A number of new organizations aim to digitally connect patients with mental health providers who value and understand different cultures (Source: “It’s Hard to Search for a Therapist of Color. These Websites Want to Change That.,” New York Times, July 16).
In recent years there has been an expanding number of digital companies and nonprofits created to help people of color find a therapist they can trust — someone who is not only skilled in the best evidence-based treatments but also culturally competent. In other words, a provider who is aware of their own world views, knowledgeable about diversity and trained to connect with different types of clients.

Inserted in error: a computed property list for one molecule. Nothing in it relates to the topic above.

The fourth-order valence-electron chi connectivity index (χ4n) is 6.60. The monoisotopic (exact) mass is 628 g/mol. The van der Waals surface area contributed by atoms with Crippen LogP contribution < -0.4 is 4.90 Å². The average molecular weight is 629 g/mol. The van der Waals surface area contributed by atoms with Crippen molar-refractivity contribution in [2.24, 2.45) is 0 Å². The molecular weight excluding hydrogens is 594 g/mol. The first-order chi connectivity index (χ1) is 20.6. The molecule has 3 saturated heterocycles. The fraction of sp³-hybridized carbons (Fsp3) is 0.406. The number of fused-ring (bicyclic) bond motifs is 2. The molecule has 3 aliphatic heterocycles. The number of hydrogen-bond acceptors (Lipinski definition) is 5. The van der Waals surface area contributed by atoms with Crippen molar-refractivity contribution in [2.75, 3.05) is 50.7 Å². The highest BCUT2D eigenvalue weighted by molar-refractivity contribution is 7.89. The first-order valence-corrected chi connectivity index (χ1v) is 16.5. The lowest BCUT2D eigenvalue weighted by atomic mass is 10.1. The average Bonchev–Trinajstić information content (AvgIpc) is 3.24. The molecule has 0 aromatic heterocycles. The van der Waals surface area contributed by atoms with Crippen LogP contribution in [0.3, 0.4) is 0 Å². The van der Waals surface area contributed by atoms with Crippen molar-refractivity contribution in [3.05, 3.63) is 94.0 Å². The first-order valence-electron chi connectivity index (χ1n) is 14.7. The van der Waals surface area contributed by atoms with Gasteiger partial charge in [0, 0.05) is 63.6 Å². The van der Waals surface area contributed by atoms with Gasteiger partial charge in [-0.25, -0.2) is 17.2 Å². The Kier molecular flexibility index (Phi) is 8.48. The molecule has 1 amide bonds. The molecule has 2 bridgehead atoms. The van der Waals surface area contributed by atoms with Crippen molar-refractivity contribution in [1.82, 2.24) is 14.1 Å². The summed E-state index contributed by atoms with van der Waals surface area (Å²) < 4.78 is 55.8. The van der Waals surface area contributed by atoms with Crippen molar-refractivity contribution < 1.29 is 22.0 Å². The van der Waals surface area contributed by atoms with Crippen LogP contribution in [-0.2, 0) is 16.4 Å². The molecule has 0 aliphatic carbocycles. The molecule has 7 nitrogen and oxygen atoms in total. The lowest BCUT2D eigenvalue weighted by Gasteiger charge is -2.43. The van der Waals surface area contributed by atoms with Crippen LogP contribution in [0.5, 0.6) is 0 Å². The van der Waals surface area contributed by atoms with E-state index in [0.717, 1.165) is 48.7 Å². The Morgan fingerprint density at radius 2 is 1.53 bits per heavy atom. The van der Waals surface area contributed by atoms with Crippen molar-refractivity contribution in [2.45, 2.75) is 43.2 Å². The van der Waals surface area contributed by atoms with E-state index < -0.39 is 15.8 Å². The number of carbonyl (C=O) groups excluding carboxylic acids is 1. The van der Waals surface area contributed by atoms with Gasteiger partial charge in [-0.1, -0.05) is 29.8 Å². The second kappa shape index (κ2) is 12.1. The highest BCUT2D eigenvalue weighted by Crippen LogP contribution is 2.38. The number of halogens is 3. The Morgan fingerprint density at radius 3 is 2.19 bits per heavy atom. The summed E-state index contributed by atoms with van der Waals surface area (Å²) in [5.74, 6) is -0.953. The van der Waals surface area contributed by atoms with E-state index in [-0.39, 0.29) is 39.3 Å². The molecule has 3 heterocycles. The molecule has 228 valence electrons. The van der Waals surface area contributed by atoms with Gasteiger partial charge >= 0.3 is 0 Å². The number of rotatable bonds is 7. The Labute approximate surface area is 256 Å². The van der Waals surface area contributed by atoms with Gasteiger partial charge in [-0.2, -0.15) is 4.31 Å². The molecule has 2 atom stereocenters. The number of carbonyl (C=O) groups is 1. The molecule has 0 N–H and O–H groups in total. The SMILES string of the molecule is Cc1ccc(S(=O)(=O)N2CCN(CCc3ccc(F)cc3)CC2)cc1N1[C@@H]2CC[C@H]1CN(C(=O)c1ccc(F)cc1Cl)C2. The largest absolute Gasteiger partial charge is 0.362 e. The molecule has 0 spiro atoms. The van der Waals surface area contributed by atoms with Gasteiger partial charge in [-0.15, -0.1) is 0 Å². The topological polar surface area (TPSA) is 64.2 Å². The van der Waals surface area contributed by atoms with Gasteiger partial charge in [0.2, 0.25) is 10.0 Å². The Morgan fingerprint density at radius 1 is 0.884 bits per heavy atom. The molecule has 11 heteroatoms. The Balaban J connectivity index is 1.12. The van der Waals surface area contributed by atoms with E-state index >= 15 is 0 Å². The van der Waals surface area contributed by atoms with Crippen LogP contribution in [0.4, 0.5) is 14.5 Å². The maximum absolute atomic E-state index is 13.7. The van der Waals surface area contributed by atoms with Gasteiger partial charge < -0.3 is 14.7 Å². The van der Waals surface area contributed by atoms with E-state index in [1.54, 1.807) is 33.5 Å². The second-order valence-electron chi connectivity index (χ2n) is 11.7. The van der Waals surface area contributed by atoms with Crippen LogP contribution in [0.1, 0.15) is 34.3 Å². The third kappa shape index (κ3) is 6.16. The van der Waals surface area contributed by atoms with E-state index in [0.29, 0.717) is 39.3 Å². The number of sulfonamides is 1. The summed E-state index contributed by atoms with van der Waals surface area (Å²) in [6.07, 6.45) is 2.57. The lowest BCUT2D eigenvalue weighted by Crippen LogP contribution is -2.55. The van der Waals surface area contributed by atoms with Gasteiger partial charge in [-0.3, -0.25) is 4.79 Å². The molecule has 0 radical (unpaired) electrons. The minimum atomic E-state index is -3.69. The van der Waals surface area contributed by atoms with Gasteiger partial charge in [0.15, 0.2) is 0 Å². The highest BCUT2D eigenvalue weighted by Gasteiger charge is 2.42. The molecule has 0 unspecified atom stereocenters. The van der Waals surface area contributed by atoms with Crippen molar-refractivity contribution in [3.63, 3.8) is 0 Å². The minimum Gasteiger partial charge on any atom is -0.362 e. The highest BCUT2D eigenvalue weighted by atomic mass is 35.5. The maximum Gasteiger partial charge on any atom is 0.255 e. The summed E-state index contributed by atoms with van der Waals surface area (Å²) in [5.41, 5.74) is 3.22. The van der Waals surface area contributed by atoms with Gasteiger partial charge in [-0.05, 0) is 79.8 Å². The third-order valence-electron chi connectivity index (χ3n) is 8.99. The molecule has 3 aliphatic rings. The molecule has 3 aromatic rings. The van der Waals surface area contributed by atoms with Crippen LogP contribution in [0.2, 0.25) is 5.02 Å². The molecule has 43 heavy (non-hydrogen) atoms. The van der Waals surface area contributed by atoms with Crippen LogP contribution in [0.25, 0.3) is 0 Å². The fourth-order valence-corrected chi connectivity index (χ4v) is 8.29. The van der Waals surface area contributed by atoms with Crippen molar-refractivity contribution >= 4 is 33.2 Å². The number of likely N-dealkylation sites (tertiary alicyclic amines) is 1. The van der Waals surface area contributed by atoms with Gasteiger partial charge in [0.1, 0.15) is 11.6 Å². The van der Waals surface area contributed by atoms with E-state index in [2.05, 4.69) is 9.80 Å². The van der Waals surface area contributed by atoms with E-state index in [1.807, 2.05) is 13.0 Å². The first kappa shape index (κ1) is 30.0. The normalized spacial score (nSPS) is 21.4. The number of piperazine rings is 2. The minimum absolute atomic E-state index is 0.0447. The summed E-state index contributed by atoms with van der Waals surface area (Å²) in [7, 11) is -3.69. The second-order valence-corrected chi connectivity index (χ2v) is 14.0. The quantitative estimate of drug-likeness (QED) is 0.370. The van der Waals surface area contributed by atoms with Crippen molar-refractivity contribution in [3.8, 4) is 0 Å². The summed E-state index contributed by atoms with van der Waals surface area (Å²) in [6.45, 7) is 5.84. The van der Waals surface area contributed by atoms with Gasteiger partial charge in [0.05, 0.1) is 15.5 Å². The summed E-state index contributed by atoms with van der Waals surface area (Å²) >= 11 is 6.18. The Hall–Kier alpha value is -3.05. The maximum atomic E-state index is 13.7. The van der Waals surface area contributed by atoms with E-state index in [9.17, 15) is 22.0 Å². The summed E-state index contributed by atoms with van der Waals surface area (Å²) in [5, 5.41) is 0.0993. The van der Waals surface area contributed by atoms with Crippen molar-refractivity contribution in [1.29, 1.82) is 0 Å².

The founders of these organizations say there has always been a need for such services, and even more so now that people are coping with the stressors of the pandemic and the racial reckoning that followed the killing of George Floyd by the Minneapolis police.
Studies have shown that mental health treatments can be more effective when a client feels that their therapist values culture.
It can be difficult for people of color to locate a therapist with a shared cultural background. An American Psychological Association report found that only 5% of psychologists are Hispanic and 4% are Black — 86% are white. A similar disparity exists among the country’s social workers and psychiatrists.